Students drawn to off-campus housing

Despite Yale’s much touted residential college system, more Yalies seem to be making the move off campus.

According to students and surrounding businesses, New Haven is becoming a more attractive option for Yalies — and Lynwood Place, Park Street, Dwight Street, Howe Street, High Street and Chapel Street are increasingly popular locations for student housing. Students cited Yale’s improved town-gown relations and the expense of Yale dining as the key factors in this trend.

Certain residential colleges, like Ezra Stiles, had increased numbers of students living off campus this year, according to Rachel Yost-Dubrow ’16, a master’s aid in Stiles.

Apartment complexes saw more business this year. Arnie Lehrer, who runs Arnold Lehrer Properites, a small firm that rents only to Yale students, said this year has been “a banner year” for his company. Even though he rents to undergraduates less than he used to due to noise complaints, Lehrer said this year has been his company’s most successful to date.

The majority of students interviewed gave standard reasons for their off campus move, from the desire to get away from dining halls to increased independence.

For Sophie Mendelson ’15, being off Yale’s meal plan is an opportunity to cook on her own; she called not having a kitchen a “huge drawback” of being on campus. Likewise, Grace Steig ’15 said cooking herself allows her to save money. Steig said that, being vegan, cooking on her own is a huge plus, and that she enjoys being free to cook what she pleases.

Yalies also said they benefit from separating their school and home lives.

Chris Rodelo ’15 said that living off campus allowed him to “have some distance from Yale.”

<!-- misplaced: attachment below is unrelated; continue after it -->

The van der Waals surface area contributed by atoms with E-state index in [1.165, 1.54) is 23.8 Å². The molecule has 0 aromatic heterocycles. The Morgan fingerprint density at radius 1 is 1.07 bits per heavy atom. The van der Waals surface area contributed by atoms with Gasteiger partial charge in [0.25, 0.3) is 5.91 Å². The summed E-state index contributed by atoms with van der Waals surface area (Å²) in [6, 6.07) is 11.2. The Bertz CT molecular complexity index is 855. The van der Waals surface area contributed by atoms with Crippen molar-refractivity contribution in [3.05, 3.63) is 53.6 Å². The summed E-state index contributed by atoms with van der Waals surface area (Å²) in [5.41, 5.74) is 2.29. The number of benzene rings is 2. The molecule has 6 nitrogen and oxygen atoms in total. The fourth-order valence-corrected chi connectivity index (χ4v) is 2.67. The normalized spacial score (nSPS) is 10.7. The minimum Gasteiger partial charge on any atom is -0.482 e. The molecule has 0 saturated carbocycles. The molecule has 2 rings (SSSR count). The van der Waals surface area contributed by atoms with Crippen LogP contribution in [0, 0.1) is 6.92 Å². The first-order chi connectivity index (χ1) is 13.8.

“It makes the school-home divide a lot more concrete,” he said. “I know I can walk off campus and I can disengage.”

New Haven’s revitalization has also played a central role, said Nick Defiesta ’14, who lives on Howe Sreet and is a former city editor for the News, and currently writes a city-focused column for the News. While Defiesta added he could not detect larger trends on whether or not more Yalies were moving off campus, there was no question in his mind that the city’s recent gentrification has played a role in the growth of available neighborhoods.

“As New Haven has gotten better, living off campus has seemed less scary,” he said.

Alexander Co ’15 said that, while New Haven’s revitalization may have had some “unconscious” impact on his decision to live off campus, it was not something he explicitly thought about during the move.

However, most Yalies who live off campus do not live far away. Chris Rodelo ’15 said that some off-campus living still feels like it is on Yale’s campus.

“I don’t think there’s a big distinction to be made,” he said.

Ten of Yale’s 12 residential college deans did not return request for comment. The other two — Morse College Dean Joel Silverman and Saybrook College Dean Christine Muller — declined to comment.

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